There is a lesser-known option that allows you to ping your entire network, and collect responses.

You will get the list of used IP addresses and can find which one corresponds to your Raspberry Pi.
Do this command and wait:
ping -b

If you only have a few devices connected, it might help to narrow down the list of possible IP addresses, but it’s not magical.

Read the Raspberry Pi IP Address On Your Router Interface

In most cases, the DHCP server for a home network is managed by the Internet router. And most of the time, there is a web interface, where you can see a list of all the devices connected to it, with their IP address.

If you have a router like that, with access to this interface, that might be a great option to consider. No command required, nothing to install, and no need to have a display on the Raspberry Pi.

The issue is that there are many different routers, from different brands, so I can’t give you detailed instructions. You’ll have to check your router’s instructions to know exactly how to do this.

As an example, if I access mine, I get something like that on the default page:

It’s not the best interface, but I can quickly see which devices are connected, with their IP address.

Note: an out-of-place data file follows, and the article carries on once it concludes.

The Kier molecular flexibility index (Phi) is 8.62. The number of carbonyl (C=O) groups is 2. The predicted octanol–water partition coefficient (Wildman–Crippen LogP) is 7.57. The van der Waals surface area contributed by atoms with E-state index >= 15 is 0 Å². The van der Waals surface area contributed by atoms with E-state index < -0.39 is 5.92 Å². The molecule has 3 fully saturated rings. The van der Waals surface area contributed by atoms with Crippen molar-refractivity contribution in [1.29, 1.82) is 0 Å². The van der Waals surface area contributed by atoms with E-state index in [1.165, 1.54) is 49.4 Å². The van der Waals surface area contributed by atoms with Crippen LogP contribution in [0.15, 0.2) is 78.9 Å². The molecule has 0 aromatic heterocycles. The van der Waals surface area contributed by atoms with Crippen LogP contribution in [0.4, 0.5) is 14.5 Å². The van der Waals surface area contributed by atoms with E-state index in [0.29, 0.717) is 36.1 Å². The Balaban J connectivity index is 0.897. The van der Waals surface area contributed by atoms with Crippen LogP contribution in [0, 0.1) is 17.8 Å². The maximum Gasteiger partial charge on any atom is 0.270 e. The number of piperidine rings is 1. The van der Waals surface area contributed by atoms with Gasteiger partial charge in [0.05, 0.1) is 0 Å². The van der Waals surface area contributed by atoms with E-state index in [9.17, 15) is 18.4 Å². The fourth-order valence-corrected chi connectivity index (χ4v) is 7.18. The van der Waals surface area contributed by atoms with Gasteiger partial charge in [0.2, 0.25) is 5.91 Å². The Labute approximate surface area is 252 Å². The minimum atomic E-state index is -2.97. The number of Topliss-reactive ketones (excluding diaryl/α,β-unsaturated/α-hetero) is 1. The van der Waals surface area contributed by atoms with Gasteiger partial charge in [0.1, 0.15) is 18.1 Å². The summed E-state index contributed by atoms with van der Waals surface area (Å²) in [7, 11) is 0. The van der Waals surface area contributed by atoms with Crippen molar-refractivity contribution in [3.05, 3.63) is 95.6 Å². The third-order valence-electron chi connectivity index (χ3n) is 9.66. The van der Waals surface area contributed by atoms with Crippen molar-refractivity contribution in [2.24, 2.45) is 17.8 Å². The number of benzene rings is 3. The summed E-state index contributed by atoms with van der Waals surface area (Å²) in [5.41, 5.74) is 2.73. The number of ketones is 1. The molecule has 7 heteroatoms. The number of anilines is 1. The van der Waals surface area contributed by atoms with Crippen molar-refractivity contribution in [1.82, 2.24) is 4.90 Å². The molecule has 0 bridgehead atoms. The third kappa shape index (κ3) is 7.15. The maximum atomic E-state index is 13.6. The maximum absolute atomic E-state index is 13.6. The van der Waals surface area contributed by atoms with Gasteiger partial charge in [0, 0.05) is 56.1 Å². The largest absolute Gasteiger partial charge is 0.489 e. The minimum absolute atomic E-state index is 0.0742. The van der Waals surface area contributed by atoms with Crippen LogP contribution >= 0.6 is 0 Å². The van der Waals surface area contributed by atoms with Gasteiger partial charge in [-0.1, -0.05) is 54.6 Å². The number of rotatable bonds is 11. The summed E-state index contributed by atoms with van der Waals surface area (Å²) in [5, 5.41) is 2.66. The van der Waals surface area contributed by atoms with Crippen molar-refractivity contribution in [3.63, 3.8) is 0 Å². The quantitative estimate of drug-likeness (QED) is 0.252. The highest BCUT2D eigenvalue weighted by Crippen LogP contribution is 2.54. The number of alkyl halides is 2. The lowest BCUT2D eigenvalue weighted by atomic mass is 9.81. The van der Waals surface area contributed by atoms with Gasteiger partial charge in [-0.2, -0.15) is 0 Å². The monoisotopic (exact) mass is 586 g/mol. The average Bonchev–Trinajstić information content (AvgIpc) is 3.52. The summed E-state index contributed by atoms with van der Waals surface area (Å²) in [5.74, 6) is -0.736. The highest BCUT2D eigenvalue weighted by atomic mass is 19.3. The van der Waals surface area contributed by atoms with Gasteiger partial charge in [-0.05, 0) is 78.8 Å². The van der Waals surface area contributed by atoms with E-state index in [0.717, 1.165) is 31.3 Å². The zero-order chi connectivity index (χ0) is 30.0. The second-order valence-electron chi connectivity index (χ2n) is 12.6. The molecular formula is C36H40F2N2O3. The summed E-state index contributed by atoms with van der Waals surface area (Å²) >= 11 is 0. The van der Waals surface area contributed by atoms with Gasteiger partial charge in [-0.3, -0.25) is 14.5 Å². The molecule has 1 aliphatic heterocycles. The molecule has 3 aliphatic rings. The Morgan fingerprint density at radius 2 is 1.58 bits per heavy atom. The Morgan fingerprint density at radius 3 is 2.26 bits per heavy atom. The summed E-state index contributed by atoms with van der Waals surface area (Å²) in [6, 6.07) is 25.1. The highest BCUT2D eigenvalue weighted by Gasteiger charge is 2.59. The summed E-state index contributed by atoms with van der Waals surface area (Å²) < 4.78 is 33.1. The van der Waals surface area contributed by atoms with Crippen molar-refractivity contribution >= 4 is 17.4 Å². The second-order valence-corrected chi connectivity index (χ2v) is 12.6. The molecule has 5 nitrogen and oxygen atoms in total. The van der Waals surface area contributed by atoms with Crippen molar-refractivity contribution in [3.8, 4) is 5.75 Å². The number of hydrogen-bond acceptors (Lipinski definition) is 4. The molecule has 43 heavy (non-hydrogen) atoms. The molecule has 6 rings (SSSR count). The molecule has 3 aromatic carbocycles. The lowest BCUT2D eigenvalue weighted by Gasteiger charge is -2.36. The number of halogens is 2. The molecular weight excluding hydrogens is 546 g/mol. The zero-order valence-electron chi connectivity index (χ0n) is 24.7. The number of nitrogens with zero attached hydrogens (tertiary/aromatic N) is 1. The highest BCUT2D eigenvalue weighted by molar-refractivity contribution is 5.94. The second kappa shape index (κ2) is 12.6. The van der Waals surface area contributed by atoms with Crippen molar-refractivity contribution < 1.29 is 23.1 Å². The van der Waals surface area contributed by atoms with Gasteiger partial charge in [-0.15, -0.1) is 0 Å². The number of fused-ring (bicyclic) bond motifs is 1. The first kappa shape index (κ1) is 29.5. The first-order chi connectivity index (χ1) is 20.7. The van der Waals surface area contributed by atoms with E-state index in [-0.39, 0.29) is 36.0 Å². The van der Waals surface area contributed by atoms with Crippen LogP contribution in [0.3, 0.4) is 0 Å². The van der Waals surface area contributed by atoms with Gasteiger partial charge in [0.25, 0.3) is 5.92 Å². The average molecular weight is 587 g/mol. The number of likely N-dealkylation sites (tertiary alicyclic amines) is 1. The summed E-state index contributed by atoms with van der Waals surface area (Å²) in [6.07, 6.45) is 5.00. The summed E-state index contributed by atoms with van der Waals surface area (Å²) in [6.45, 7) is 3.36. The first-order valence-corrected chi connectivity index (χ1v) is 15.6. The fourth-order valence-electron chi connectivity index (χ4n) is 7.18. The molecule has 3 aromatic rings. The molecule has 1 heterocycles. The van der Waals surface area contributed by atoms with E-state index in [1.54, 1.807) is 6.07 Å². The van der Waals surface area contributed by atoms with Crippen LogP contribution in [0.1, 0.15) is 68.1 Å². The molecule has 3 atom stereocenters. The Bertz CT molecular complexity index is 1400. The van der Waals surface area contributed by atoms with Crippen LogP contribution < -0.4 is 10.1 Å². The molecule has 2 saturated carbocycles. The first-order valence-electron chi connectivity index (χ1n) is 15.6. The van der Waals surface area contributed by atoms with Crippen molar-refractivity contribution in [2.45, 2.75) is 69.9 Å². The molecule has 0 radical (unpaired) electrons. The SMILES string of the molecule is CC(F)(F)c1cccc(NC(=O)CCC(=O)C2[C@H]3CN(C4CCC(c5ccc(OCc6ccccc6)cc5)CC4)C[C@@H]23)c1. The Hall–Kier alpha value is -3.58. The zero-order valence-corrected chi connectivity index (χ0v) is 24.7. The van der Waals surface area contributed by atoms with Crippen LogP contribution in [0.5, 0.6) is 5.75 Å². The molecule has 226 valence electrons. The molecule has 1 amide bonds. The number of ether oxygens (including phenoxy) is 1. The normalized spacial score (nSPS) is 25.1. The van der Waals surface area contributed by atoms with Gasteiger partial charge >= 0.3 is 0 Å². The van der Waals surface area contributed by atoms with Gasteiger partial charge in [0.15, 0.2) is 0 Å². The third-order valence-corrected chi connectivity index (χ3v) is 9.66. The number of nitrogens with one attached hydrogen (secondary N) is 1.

How to Set a Static IP on Raspberry Pi (LAN or WLAN)

Ok, so this time we managed to find the Raspberry Pi on the network, but it would be better to set a static IP address.

By doing this, you won’t have to do the same thing each time you start or Raspberry Pi, it will automatically get the same IP address, all the time.

You can even configure it on your router, so the Raspberry Pi always gets the same IP, even on a fresh new installation. That’s what I do, as I reinstall my Pi almost every day.

I have a full guide about this on the website, so you can refer to it if you need help to configure it on your network: 3 Easy Ways To Set A Static IP Address On Raspberry Pi.


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Why is my Raspberry Pi not getting an IP address?

If the Raspberry Pi doesn’t get an IP address assigned, it’s most likely that there is an issue with your network connection. Check the cable or Wi-Fi configuration (especially the Wi-Fi country must be set).

How to use the Raspberry Pi IP address for remote access over Internet?

The Raspberry Pi IP address won’t be reachable from outside the network. There is a difference between the local IP address and the public IP address (your router’s IP on the Internet).

To access your Raspberry Pi remotely (over the Internet), you need to set up port forwarding from your public address to the Raspberry Pi. This can generally be done on your router. More details here.

How to connect to the Raspberry Pi once I know its IP address?